A the dawn of the new millennium, Napster was at the forefront of a huge shakeup of the music industry. Suddenly, every song you’d ever imagined listening to was available for free. The 60s had free love, but we had free tunes, and it was a dream come true.
I’m counting Napster along with the other influential albums, because, to be honest, it (and its other P2P contemporaries) did more to inform me about music than any single album could. The days of paying $20 for a few songs, and hoping that the rest of the album was decent, were officially over. The only real barrier for entry left, was how much patience you had for dial-up internet.
I first heard about Napster in the spring of 2000, from the same friend that introduced me to Fat Music Vol. IV. He told tales of a computer program that let people download, and share all the music in the world. To top it all off, the entire thing was free. The whole idea seemed too crazy to be true, but I couldn’t wait to try it out.
The program itself was really user friendly. The simplicity of just typing in the name of the artist/song you wanted, then having it just show up was pretty mind blowing at the time. You’d get a list of results arranged by audio quality, and whatever connection speed the uploader was running on. Normally it would make the most sense to go with the highest sound quality, but there was a bit of a catch back then. High quality meant bigger file sizes, and bigger file sizes meant longer download times. Now, patience was only part of it. The biggest concern was that the longer something was downloading, the more likely it was that someone would call your house, and instantly kill your internet connection. Downloading “Stairway to Heaven” can get pretty stressful, when it’s your 20th try, it’s 90% downloaded, and you’re positive that your grandmother’s going to call at any second.
Putting the technical limitations aside, Napster gave me an unheard of freedom to discover new artists and genres. It even had a built in chat, with different rooms for more genres of music than I’d even heard of at that point. An innocent question of, “What is Ska?” in the Ska chat room resulted in an impromptu essay about what Ska “means”, from someone that I can only assume, was the founder of the hipster movement.
Those first few months of using Napster were pretty incredible. Even people with 14.4kbit connections were happily sharing their music collections with the world. The legality of the whole thing never really occured to me at the time. I mean, this was before Metallica let us know that, surprisingly enough, all this swapping of copyrighted material might be considered piracy by some.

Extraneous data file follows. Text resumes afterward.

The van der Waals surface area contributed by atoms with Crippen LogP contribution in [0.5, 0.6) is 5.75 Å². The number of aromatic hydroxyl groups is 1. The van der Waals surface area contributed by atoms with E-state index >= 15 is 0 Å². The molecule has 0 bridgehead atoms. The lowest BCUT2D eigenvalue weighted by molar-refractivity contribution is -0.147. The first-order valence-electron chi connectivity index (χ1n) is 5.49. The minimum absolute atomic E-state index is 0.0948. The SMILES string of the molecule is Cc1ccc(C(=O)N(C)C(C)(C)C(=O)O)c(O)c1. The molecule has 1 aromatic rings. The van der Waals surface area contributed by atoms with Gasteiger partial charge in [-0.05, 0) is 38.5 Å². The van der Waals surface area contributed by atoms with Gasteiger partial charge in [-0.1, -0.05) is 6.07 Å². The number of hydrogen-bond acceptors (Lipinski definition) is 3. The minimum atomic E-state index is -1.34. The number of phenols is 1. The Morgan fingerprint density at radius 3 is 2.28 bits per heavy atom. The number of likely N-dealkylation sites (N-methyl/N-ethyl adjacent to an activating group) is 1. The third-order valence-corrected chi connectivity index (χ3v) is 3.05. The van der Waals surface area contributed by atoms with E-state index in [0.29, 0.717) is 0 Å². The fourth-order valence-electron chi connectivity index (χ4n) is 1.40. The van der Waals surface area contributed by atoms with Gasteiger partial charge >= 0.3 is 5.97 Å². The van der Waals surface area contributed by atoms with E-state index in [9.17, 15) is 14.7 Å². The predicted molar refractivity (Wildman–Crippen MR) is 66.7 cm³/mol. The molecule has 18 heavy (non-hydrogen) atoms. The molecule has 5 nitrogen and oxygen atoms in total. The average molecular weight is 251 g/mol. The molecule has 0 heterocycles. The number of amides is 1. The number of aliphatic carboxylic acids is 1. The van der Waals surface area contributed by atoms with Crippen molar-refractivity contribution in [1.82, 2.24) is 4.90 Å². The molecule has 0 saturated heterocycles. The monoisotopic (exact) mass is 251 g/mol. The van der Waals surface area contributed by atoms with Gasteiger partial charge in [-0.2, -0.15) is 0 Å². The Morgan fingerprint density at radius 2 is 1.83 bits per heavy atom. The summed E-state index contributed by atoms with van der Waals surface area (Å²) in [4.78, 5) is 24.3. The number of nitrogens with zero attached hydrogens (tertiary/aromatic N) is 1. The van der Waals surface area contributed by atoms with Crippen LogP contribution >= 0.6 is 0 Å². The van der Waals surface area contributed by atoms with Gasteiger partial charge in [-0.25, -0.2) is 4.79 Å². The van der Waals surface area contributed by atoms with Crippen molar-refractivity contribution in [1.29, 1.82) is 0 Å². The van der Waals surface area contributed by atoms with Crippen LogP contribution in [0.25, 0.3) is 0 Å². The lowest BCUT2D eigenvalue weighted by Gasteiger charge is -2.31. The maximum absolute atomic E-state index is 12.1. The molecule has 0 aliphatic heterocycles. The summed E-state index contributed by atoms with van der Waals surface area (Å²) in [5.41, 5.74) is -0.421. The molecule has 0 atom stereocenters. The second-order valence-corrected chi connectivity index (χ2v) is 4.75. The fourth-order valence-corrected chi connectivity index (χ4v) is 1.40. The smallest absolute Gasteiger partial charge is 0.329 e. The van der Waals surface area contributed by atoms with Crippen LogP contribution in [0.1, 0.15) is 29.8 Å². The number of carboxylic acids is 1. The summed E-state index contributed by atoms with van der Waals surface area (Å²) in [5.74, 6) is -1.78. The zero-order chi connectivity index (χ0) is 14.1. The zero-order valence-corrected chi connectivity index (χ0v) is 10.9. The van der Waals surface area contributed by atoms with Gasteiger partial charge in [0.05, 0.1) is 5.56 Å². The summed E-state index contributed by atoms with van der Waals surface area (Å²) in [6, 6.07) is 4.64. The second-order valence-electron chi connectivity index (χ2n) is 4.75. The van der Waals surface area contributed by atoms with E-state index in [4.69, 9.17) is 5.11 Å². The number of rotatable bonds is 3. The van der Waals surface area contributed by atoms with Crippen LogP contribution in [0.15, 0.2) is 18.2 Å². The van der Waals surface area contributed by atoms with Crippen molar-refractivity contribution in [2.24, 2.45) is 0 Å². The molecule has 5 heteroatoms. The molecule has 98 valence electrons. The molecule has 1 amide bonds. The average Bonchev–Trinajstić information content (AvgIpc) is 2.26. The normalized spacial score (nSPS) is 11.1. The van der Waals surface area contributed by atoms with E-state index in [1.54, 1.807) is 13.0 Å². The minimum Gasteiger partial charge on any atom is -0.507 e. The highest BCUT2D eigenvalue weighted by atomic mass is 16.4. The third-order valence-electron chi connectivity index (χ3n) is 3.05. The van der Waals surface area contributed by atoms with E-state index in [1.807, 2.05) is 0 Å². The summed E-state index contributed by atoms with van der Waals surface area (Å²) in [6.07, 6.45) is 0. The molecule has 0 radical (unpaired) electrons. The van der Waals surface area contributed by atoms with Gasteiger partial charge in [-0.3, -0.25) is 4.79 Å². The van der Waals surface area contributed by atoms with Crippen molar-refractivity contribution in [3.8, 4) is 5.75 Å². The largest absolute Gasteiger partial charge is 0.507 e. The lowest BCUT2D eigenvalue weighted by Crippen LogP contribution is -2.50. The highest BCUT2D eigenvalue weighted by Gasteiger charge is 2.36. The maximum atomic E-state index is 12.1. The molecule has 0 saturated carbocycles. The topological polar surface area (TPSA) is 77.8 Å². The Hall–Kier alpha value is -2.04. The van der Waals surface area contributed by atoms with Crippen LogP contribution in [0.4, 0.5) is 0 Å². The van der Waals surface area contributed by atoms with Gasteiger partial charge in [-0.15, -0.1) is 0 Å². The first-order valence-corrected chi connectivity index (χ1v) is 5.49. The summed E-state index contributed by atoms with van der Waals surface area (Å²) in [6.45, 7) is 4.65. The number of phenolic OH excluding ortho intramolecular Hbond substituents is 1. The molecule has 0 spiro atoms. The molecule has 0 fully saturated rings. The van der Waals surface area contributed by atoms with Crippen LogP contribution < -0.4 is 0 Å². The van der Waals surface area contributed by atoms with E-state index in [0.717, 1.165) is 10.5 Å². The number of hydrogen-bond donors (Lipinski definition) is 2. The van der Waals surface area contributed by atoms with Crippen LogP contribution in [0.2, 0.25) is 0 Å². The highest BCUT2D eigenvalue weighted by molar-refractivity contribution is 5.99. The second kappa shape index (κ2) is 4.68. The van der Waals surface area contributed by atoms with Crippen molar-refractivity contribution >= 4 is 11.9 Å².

The popular idea at the time was that Napster was costing the music industry a fortune. I can’t speak for everybody, but if it wasn’t for Napster, the record company execs would be walking around with a lot less of my money in their pockets. Without the financial barrier for entry, I was free to check out a ton of bands that I’d heard of, but wasn’t really familiar with. Bands like Guns N’ Roses, Led Zeppelin, Nirvana, The Eagles, The Who, Green Day…. Bands that I’d go on to spend a good chunk of real, honest-to-goodness cash on.
With all this newfound music, I set out to develop my own version of the Big Shiny Tunes series. Soup Mix volumes 1-4 (and its spinoff brand, Soup’s Punk Mix) were an ever evolving anthology series, that gave a pretty good snapshot of my musical tastes at the time. Mostly consisting of equal amounts The Offspring, AC/DC, and Goldfinger, the mixes would go on to bring in more genres and artists over time.
I didn’t own a CD burner at the time, so I had to get a friend of mine to actually burn the CDs. Since there was a charge of $10, and a lengthy bike ride associated with the creation of each Soup Mix, I put a lot of time into the pre-burn process. After designing the cover art, I’d spend hours writing out all the songs I wanted, then doing some hardcore math to whittle down the run-times to come under that 80 minute mark.
Once the songs were picked, I started to really focus on flow. Taking extra care to make sure that the transition from one track to another was never jarring, no matter how many genres and tempos I wanted to cram on there. Lagwagon and Buffalo Springfield don’t just go together without a bit of planning after all.
Napster wouldn’t last forever, but Kazaa and Morpheus picked up the slack for the remainder of high school. Gradually the music sharing scene lost that bohemian spirit of music for everyone, and became a bit more about surprise viruses and spyware. It was nice while it lasted though.